Moon Ribas’ cyborg creations are not mere gadgets, as they are a part of her identity. “I don’t feel a hundred percent human,” she said, adding that “All species have the same value” and that it is “subjective whether to improve or not”. In her circle of acquaintances, who are fellow cyborg-activists, there are innovations such as tooth implant communication devices, a bioluminescent tooth, magnetic-field sensing hair, and an implant that detects atmospheric pressure and can predict weather.

In closing, she spoke of a “unity between humans and technology making us feel closer to nature,” and explained that she feels closer to nature “because I feel that the earth is moving,” adding that people should “modify ourselves instead of nature”. She then concluded the day’s schedule by playing “all the earthquakes in Iceland the past 50 years” on a single drum, a very interesting way to close this year’s DesignTalks!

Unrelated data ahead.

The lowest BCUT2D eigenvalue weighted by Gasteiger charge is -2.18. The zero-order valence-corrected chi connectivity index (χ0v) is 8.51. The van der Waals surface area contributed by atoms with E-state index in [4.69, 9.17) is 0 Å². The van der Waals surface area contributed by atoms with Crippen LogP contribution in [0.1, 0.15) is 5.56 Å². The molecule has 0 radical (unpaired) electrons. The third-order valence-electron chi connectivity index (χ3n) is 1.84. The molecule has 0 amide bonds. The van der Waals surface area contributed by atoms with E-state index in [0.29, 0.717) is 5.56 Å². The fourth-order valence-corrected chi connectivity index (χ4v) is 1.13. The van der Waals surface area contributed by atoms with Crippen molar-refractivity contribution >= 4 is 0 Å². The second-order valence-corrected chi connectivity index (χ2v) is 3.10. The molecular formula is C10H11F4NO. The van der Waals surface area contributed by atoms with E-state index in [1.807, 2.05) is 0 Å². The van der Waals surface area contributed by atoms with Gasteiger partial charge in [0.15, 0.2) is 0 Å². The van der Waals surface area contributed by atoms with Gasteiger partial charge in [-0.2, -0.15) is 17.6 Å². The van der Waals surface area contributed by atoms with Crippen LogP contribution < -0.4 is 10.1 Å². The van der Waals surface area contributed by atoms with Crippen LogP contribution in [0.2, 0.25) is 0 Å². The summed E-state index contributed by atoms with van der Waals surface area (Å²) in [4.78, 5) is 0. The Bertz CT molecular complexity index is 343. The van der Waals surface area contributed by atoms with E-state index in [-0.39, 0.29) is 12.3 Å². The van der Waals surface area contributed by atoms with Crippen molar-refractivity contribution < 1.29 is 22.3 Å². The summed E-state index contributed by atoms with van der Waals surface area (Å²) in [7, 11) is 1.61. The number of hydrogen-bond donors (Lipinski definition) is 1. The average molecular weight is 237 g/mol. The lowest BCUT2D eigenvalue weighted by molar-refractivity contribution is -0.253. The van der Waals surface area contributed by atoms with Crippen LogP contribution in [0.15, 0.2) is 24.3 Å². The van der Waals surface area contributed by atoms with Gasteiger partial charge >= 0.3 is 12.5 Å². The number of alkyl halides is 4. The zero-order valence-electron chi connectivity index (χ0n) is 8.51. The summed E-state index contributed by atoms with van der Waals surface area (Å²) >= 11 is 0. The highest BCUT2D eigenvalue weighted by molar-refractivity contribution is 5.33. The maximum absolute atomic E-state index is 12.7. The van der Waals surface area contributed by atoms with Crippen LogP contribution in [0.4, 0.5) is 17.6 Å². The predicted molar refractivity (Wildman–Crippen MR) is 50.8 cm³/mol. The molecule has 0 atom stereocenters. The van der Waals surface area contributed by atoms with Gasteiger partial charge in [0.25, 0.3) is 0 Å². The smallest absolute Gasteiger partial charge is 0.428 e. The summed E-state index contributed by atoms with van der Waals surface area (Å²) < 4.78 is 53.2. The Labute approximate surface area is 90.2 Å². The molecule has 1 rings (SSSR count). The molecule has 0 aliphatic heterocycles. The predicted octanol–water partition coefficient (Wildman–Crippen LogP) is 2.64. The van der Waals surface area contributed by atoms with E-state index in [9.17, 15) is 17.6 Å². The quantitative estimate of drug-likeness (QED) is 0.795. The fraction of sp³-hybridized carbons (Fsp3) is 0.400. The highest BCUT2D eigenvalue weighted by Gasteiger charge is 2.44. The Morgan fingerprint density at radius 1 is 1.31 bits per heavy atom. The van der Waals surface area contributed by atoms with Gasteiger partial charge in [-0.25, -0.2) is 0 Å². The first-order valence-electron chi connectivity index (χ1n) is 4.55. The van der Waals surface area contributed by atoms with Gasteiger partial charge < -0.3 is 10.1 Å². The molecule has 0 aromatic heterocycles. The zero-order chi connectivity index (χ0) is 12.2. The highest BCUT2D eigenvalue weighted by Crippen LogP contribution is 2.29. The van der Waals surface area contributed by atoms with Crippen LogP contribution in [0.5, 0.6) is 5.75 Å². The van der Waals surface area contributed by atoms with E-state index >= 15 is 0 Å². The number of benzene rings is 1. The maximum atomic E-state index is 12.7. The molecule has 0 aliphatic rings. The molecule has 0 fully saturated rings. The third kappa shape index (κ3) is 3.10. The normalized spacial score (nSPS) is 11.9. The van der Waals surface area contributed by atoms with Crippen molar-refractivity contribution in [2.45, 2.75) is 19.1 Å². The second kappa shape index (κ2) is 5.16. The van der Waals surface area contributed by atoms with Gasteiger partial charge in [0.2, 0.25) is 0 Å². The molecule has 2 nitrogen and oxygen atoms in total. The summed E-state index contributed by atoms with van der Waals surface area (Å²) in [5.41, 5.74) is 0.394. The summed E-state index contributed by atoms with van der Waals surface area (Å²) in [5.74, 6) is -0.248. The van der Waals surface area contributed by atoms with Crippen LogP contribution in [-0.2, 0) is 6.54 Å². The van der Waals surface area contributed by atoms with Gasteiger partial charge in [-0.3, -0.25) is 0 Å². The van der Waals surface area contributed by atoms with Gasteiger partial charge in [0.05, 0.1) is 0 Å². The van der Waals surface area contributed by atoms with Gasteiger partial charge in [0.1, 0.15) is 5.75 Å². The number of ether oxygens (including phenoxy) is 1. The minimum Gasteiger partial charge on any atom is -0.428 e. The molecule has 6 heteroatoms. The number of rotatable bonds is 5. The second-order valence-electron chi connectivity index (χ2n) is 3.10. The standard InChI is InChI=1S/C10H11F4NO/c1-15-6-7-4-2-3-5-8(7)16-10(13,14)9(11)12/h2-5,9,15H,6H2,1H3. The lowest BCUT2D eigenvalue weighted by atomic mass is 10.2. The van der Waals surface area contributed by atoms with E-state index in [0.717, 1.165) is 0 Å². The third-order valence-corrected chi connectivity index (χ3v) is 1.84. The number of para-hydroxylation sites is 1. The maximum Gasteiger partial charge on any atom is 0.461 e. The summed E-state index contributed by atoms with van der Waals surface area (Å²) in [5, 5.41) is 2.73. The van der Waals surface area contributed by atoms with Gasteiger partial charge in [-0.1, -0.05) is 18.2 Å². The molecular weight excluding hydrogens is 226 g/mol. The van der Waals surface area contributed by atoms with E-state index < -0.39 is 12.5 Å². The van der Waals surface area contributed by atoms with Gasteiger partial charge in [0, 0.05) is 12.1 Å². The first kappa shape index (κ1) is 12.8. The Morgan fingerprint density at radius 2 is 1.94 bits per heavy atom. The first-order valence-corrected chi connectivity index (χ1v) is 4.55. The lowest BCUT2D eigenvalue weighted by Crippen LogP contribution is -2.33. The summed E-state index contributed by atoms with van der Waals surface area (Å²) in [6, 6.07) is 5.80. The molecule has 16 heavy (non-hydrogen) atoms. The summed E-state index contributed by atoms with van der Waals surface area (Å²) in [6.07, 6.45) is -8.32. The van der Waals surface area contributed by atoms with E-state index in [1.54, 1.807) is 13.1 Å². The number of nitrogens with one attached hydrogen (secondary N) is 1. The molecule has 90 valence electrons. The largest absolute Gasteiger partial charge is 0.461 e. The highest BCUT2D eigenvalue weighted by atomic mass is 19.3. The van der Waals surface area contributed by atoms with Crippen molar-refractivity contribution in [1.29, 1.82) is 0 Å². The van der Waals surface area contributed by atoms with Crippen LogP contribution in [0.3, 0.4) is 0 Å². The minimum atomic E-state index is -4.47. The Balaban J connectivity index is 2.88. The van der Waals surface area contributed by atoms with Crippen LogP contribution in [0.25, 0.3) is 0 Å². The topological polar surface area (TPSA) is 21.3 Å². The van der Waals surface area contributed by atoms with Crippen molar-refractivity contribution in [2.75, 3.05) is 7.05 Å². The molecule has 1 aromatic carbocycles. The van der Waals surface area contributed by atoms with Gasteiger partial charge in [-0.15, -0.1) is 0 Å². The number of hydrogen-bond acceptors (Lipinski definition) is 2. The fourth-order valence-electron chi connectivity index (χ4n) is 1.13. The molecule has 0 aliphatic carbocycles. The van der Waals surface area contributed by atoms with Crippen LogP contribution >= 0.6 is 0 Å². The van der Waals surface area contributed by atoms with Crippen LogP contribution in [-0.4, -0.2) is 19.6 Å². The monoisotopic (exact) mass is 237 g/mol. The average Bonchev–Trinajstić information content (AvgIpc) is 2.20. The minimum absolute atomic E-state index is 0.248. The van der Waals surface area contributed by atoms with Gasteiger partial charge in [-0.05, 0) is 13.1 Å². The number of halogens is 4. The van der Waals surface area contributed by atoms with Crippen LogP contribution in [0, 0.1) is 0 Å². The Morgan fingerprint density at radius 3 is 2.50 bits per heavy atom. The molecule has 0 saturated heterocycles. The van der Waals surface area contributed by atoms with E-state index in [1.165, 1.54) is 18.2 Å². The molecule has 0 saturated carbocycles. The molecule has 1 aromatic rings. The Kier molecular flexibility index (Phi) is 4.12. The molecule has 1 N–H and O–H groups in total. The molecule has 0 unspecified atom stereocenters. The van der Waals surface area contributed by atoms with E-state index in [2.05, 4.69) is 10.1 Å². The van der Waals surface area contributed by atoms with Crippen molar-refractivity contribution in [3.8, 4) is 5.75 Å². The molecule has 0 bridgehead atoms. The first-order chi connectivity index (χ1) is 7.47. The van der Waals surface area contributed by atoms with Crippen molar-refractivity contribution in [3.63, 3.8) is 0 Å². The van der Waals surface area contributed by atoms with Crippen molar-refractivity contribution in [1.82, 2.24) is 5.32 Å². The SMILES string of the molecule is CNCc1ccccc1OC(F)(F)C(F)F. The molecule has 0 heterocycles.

Setting the Course for the Future

As a whole, this group of speakers was one of the most diverse there have been so far. It’s clear that Iceland is becoming more and more relevant in the design field with each passing year, and it is highly likely that events like DesignMarch help a great deal with putting Icelandic design on the map.

It was slightly disappointing however that when lunch was served, and guest had their choice of two very delicious soups, they were served in disposable paper cups with plastic spoons. Probably not the most environmentally-friendly way to serve lunch… Despite that fact, the day was one of great inspiration, hope for change and the possibility of a brighter future where we respect our surroundings, become more responsible consumers and active participants in setting the course for the next generation. We, as always, look forward to next year’s DesignTalks and the other DesignMarch events!

What was your favourite DesignTalks talk or your favourite exhibition at DesignMarch this year? Let us know in the comments!